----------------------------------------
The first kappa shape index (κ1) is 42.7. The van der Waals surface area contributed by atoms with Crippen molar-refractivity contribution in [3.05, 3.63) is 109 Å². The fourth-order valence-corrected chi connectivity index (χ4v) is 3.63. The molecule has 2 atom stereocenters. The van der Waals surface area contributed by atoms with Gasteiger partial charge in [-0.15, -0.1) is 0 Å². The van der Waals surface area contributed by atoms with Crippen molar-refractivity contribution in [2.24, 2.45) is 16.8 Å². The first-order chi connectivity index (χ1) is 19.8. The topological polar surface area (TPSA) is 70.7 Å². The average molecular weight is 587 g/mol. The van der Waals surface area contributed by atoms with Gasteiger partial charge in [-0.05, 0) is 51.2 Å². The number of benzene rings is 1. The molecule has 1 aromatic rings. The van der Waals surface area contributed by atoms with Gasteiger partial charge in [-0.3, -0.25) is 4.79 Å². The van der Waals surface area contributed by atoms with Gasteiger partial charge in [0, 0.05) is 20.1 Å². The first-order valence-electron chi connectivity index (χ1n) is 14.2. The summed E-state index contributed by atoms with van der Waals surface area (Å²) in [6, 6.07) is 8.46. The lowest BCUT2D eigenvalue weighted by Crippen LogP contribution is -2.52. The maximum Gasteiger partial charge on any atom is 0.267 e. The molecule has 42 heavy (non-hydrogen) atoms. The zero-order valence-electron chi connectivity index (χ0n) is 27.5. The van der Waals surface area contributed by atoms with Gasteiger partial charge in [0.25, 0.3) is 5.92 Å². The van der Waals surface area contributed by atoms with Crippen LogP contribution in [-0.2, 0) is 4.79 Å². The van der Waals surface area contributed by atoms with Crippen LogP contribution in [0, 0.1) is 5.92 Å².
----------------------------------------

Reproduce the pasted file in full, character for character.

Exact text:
The first kappa shape index (κ1) is 42.7. The van der Waals surface area contributed by atoms with Crippen molar-refractivity contribution in [3.05, 3.63) is 109 Å². The fourth-order valence-corrected chi connectivity index (χ4v) is 3.63. The molecule has 2 atom stereocenters. The van der Waals surface area contributed by atoms with Gasteiger partial charge in [-0.15, -0.1) is 0 Å². The van der Waals surface area contributed by atoms with Crippen molar-refractivity contribution in [2.24, 2.45) is 16.8 Å². The first-order chi connectivity index (χ1) is 19.8. The topological polar surface area (TPSA) is 70.7 Å². The average molecular weight is 587 g/mol. The van der Waals surface area contributed by atoms with Gasteiger partial charge in [-0.05, 0) is 51.2 Å². The number of benzene rings is 1. The molecule has 1 aromatic rings. The van der Waals surface area contributed by atoms with Gasteiger partial charge in [-0.3, -0.25) is 4.79 Å². The van der Waals surface area contributed by atoms with Gasteiger partial charge in [0, 0.05) is 20.1 Å². The first-order valence-electron chi connectivity index (χ1n) is 14.2. The summed E-state index contributed by atoms with van der Waals surface area (Å²) in [6, 6.07) is 8.46. The lowest BCUT2D eigenvalue weighted by Crippen LogP contribution is -2.52. The maximum Gasteiger partial charge on any atom is 0.267 e. The molecule has 42 heavy (non-hydrogen) atoms. The zero-order valence-electron chi connectivity index (χ0n) is 27.5. The van der Waals surface area contributed by atoms with Gasteiger partial charge in [0.25, 0.3) is 5.92 Å². The van der Waals surface area contributed by atoms with Crippen LogP contribution in [-0.2, 0) is 4.79 Å². The van der Waals surface area contributed by atoms with Crippen LogP contribution in [0, 0.1) is 5.92 Å².